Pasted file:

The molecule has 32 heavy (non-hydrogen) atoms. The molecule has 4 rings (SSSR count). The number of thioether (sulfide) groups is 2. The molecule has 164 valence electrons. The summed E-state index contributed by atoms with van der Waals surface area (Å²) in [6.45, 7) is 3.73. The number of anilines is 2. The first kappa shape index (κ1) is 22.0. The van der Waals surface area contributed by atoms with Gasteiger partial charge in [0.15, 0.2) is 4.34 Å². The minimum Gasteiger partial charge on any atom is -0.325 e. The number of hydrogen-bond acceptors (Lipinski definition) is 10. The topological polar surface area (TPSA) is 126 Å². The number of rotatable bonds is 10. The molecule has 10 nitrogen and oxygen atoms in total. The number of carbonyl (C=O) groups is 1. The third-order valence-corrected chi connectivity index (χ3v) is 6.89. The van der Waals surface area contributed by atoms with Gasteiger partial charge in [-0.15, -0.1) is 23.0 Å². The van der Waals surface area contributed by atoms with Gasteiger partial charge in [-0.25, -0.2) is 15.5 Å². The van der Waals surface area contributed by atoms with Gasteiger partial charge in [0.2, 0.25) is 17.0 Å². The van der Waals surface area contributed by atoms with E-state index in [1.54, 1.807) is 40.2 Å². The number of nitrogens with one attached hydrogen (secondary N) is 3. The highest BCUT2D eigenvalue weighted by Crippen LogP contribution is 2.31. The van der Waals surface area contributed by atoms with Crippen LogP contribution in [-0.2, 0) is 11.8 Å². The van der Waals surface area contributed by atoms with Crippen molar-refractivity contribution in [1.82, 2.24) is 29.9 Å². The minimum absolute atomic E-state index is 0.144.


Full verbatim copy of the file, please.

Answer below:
The molecule has 32 heavy (non-hydrogen) atoms. The molecule has 4 rings (SSSR count). The number of thioether (sulfide) groups is 2. The molecule has 164 valence electrons. The summed E-state index contributed by atoms with van der Waals surface area (Å²) in [6.45, 7) is 3.73. The number of anilines is 2. The first kappa shape index (κ1) is 22.0. The van der Waals surface area contributed by atoms with Gasteiger partial charge in [0.15, 0.2) is 4.34 Å². The minimum Gasteiger partial charge on any atom is -0.325 e. The number of hydrogen-bond acceptors (Lipinski definition) is 10. The topological polar surface area (TPSA) is 126 Å². The number of rotatable bonds is 10. The molecule has 10 nitrogen and oxygen atoms in total. The number of carbonyl (C=O) groups is 1. The third-order valence-corrected chi connectivity index (χ3v) is 6.89. The van der Waals surface area contributed by atoms with Gasteiger partial charge in [-0.15, -0.1) is 23.0 Å². The van der Waals surface area contributed by atoms with Gasteiger partial charge in [-0.25, -0.2) is 15.5 Å². The van der Waals surface area contributed by atoms with Gasteiger partial charge in [0.2, 0.25) is 17.0 Å². The van der Waals surface area contributed by atoms with E-state index in [1.54, 1.807) is 40.2 Å². The number of nitrogens with one attached hydrogen (secondary N) is 3. The highest BCUT2D eigenvalue weighted by Crippen LogP contribution is 2.31. The van der Waals surface area contributed by atoms with Crippen LogP contribution in [-0.2, 0) is 11.8 Å². The van der Waals surface area contributed by atoms with Crippen molar-refractivity contribution in [1.82, 2.24) is 29.9 Å². The minimum absolute atomic E-state index is 0.144.